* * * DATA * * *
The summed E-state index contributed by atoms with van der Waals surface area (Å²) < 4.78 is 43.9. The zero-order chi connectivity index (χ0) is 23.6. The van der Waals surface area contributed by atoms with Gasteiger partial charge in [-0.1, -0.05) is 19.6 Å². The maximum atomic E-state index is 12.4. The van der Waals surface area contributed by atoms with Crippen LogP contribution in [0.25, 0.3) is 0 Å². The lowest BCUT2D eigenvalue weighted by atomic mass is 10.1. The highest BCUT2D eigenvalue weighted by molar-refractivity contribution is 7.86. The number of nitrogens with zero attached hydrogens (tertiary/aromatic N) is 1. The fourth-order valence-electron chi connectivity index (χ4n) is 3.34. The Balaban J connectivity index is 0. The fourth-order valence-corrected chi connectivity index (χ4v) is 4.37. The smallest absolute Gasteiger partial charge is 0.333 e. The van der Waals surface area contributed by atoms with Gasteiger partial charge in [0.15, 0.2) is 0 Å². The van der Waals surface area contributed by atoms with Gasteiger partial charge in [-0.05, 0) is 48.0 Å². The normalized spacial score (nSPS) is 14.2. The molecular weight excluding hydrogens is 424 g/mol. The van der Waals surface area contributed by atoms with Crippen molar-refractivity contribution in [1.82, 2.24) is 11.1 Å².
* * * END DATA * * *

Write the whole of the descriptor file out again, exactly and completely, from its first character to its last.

The summed E-state index contributed by atoms with van der Waals surface area (Å²) < 4.78 is 43.9. The zero-order chi connectivity index (χ0) is 23.6. The van der Waals surface area contributed by atoms with Gasteiger partial charge in [-0.1, -0.05) is 19.6 Å². The maximum atomic E-state index is 12.4. The van der Waals surface area contributed by atoms with Crippen LogP contribution in [0.25, 0.3) is 0 Å². The lowest BCUT2D eigenvalue weighted by atomic mass is 10.1. The highest BCUT2D eigenvalue weighted by molar-refractivity contribution is 7.86. The number of nitrogens with zero attached hydrogens (tertiary/aromatic N) is 1. The fourth-order valence-electron chi connectivity index (χ4n) is 3.34. The Balaban J connectivity index is 0. The fourth-order valence-corrected chi connectivity index (χ4v) is 4.37. The smallest absolute Gasteiger partial charge is 0.333 e. The van der Waals surface area contributed by atoms with Gasteiger partial charge in [0.15, 0.2) is 0 Å². The van der Waals surface area contributed by atoms with Gasteiger partial charge in [-0.05, 0) is 48.0 Å². The normalized spacial score (nSPS) is 14.2. The molecular weight excluding hydrogens is 424 g/mol. The van der Waals surface area contributed by atoms with Crippen molar-refractivity contribution in [1.82, 2.24) is 11.1 Å².